Most prefer to enjoy the fruits of good fiscal, monetary, trade and regulatory policy without being overly exposed to the process. It does not matter if the policy making process is at the national, regional, state, county or city level.
Policymaking designed to achieve bold objectives is an extremely laborious, time consuming and stressful task.
At the national level, broadly speaking, we want short, intermediate, and long term policies:
That provide sustainable growth, reasonable interest rates, adequate and quality employment, price stability, appropriate inflation, etc., or, stated differently, that allow us to be globally competitive, achieving economically fulfilling lives, while meeting our economic, food, energy and homeland security objectives.
China is Dangerously Ambitious
China’s economic circumstances require their foreign and trade policies to have a strong predatory bias.
First, remember: U.S. global trade issues extend well beyond China. That said, China certainly dominates the global trade and economic landscape and their policies present clear and present danger to the U.S.
Second, remember: China has ambitious global leadership goals, and many are not favorable for the United States and global individual freedom in the years ahead.
China is financially unstable; they have a massive credit crisis, which one can reasonably argue requires them to be highly predatory toward their trade and commerce partners. Within a couple of decades, through whatever means necessary, they see no reason why they should not be the world’s dominant economic, social and politically influential power.
The following article is worth a read: “Is China's Belt and Road working? A progress report from eight countries," https://s.nikkei.com/2E4rBbq.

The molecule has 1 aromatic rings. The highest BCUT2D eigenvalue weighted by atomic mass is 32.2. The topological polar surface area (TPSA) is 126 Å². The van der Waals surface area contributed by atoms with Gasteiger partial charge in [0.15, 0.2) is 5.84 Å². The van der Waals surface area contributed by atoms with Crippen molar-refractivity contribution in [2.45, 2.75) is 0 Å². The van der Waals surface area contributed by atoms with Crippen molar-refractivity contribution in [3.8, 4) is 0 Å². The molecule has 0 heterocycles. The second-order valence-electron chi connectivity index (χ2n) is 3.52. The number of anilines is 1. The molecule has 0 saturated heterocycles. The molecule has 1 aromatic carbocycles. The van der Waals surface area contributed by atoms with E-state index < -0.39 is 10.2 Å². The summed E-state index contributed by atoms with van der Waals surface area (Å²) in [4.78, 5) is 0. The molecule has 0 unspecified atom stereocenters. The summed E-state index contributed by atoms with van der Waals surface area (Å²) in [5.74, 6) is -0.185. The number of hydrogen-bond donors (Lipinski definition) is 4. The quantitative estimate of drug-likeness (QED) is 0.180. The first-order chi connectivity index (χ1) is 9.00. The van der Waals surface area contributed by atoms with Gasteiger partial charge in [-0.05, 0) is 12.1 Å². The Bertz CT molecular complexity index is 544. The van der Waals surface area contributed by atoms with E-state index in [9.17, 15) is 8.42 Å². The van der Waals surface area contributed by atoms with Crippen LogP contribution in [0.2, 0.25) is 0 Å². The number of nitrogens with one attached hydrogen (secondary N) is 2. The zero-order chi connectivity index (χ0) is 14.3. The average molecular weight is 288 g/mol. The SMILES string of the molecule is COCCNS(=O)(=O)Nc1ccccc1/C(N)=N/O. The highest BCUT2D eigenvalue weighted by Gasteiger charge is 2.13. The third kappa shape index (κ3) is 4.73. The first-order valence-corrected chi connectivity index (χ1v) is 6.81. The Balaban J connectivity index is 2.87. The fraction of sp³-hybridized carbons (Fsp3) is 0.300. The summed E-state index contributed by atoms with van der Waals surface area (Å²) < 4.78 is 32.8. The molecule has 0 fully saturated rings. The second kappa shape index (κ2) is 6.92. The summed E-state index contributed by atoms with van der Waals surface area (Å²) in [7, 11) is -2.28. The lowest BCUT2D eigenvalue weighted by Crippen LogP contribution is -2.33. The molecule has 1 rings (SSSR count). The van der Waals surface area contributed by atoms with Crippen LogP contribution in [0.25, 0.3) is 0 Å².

China is extremely predatory and very aggressive when it comes to achieving their social, economic, political and military goals. They are mastering the art of financially enslaving their trading and business partners, whether businesses or individual countries.
China’s government is a “Communist Party-Led State.”
- Since the 1970s, China, on the one-hand, has moved from a centrally planned system to a more market-oriented one that plays a major global role.
- While on the other-hand, they now see an increasing need to move back toward more balanced central planning and their authoritative regime. For China, their top down control is all important.
Looking at the week ahead
These markets are likely in a multi-month period of realigning with periods of risk-on and risk-off.
U.S. Dollar Index: Consider the possibility the dollar may soon enter a period of multi-months of more strength than weakness. Since February 1, 2018, the dollar has been correcting sideways mostly in time, but now one should anticipate the potential of a stronger upside multi-month move in the dollar before the index moves significantly lower. The primary trend of the U.S. Dollar is down, but the final low may take a year or multiple years to unfold.